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Defendants in Mich. mutilation case want to see photos of alleged victims' genitalia

Tresa Baldas, Detroit Free Press on

Published in News & Features

DETROIT -- The defense in Michigan's historic genital mutilation case is demanding the government turn over "the most significant piece" of evidence: photos and videos of the genitalia of the young girls who are listed as the victims in the case.

The photos are key evidence because the defendants have always maintained that there was no cutting involved in the procedure, just a minor scraping. The government alleges it was more than that.

With trial two months away, the defense is claiming that prosecutors have either "failed or refused" to turn over crucial information that was requested months ago.

"Namely, the government has failed to provide the most significant piece of discovery in this case -- the video and photographs of medical examinations conducted by the government's expert," defense attorney Matt Newburg wrote in a Tuesday filing that has drawn support from all of the accused.

Newburg is representing Farida Attar, who along with five others is accused of subjecting numerous girls to genital cutting procedures at her husband's Livonia clinic as part of a religious practice. Attar is accused of holding the girls' hands to keep them calm while a doctor performed the procedure.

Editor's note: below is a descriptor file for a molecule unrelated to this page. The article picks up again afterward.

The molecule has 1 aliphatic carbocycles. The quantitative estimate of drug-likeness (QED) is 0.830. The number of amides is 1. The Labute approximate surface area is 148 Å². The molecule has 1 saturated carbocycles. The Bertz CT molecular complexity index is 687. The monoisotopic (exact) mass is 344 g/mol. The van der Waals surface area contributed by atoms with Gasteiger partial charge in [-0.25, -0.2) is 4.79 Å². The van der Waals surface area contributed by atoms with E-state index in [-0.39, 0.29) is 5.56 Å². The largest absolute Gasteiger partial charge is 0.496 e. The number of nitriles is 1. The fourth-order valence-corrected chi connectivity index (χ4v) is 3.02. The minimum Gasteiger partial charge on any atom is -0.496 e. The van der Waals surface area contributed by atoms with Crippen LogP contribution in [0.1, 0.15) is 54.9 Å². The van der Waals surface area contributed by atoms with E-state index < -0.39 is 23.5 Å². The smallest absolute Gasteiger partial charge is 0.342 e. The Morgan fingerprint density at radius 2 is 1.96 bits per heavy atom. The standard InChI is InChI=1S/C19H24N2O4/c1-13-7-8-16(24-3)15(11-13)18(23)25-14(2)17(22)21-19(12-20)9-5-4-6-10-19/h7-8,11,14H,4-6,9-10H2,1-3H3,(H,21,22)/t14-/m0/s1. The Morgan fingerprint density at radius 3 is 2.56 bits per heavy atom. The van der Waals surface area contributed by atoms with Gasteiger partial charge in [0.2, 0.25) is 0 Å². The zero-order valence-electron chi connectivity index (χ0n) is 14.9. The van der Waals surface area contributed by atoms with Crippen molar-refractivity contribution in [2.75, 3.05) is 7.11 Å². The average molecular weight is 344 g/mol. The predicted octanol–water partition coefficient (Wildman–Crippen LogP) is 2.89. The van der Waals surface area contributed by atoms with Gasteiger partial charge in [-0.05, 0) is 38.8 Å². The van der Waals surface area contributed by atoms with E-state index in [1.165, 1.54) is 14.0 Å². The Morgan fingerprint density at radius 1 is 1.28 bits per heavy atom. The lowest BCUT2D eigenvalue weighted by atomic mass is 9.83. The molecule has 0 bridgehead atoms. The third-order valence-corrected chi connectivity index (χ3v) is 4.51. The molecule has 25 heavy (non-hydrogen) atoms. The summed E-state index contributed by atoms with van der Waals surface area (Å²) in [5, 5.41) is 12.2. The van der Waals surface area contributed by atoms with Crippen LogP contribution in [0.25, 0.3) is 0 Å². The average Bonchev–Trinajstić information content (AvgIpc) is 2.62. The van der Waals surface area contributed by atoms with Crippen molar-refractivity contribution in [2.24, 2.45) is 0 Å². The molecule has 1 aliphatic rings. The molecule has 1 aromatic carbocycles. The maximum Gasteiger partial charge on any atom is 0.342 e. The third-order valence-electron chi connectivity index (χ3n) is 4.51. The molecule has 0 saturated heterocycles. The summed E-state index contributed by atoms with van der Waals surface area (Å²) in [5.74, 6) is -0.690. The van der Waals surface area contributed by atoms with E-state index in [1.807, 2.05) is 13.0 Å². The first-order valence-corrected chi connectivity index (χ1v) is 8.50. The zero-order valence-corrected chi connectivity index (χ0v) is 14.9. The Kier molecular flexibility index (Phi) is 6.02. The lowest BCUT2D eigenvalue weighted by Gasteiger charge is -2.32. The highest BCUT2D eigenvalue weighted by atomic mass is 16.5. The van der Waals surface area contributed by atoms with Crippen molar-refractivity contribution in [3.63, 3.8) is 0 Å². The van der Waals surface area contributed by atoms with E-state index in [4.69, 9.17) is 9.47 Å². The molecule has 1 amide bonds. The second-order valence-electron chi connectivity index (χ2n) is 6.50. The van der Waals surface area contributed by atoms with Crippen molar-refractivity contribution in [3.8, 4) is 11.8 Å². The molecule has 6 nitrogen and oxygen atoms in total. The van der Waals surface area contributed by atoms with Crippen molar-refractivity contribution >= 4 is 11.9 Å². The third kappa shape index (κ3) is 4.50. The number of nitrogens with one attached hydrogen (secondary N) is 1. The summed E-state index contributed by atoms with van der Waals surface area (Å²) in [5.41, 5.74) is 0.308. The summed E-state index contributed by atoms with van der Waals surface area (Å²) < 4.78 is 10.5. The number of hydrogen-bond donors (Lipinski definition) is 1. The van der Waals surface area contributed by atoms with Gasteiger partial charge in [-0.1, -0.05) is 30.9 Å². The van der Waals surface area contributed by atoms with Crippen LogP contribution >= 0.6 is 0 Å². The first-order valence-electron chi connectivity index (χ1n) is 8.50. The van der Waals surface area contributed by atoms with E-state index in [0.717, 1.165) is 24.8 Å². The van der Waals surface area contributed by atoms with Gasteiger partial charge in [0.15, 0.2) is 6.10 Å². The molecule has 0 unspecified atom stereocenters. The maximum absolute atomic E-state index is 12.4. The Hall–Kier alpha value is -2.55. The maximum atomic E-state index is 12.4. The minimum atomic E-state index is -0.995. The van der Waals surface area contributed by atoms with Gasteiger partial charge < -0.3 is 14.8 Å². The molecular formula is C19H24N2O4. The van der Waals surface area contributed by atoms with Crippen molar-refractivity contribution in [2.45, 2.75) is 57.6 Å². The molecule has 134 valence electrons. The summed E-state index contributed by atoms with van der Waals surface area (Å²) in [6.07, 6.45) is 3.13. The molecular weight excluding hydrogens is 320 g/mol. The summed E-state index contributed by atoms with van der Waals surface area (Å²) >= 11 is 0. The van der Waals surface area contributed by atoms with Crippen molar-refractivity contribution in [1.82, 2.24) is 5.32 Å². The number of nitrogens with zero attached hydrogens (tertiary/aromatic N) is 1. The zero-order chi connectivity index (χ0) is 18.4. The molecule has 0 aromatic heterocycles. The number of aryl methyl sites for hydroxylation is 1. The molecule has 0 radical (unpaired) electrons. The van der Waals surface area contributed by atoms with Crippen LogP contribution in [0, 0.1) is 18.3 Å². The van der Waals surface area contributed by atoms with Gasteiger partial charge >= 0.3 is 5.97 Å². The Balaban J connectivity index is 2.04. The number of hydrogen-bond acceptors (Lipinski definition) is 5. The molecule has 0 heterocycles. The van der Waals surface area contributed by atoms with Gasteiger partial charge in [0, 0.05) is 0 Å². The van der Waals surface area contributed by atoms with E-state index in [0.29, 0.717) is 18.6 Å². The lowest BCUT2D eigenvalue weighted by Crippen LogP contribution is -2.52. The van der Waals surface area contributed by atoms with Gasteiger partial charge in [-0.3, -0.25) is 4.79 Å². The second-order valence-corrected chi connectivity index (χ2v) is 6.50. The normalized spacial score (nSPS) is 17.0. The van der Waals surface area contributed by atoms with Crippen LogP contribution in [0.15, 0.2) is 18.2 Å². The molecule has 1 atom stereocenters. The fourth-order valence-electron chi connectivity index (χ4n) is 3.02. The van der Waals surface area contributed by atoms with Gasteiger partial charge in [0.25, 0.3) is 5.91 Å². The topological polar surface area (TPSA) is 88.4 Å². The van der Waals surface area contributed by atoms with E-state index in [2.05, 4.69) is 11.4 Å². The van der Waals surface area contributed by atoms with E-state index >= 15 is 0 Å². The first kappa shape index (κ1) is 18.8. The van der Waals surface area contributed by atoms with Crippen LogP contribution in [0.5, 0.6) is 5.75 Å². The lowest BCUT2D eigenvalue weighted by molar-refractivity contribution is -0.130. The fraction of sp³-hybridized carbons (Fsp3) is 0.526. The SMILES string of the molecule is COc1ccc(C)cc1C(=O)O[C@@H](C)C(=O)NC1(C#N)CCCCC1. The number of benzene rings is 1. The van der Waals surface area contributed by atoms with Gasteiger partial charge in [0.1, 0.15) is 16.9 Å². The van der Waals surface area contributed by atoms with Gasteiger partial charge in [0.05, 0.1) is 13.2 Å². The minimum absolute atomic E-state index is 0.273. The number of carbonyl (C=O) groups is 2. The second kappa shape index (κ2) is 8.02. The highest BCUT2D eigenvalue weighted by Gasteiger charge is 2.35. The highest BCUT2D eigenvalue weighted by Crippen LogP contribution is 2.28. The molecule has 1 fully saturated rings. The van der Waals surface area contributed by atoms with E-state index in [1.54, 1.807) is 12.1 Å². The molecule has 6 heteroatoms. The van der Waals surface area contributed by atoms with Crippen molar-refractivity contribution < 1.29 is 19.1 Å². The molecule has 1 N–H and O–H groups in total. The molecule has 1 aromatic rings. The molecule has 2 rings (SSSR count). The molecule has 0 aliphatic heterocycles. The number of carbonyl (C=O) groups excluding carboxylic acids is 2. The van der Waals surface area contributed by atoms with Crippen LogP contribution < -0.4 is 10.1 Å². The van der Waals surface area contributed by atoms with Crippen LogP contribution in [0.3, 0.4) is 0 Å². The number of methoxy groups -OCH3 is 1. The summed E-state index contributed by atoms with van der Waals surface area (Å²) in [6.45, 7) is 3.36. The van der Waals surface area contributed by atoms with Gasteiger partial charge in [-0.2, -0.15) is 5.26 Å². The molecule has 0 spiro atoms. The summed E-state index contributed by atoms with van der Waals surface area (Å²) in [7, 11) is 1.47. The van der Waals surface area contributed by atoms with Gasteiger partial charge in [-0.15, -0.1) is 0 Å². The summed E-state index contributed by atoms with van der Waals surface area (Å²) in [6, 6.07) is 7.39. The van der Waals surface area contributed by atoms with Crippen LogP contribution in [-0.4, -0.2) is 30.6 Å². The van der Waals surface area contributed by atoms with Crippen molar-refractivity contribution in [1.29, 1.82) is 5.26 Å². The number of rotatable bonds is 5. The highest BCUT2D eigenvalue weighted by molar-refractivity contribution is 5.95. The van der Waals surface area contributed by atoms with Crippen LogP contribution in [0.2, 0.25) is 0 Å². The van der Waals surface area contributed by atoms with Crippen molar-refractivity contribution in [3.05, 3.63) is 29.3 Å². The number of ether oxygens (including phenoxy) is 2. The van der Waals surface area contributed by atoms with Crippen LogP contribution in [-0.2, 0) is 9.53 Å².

The six defendants -- including two doctors, a physician's wife and two mothers -- are all members of a small Indian Muslim sect known as the Dawoodi Bohra.

So far, the government has identified six minor victims: four from the Detroit area and two from Minnesota. Federal prosecutors have said the chief suspect in the case, Dr. Jumana Nagarwala, 44, of Northville, may have performed the procedure on up to 100 young girls over the past dozen years.

But the defendants maintain they never engaged in any actual cutting, but rather only scraped membrane from the genitalia as part of a religious practice. They believe the government has exaggerated the case and are now demanding to see the government's photographs and videos of the alleged victims' genitalia so they can prepare for trial.

According to court documents, the photos and videos will be shown at trial. They were taken by Dr. Dena Nazer, who performed medical exams on 13 minor Bohra girls based on concerns that they were victims of genital cutting.

According to court documents, Nazer used a video colposcopy to magnify the genitalia up to 15 times its actual size. Based on her observations, court records state, she concluded that genital mutilation procedures had been conducted on the girls, triggering indictments.


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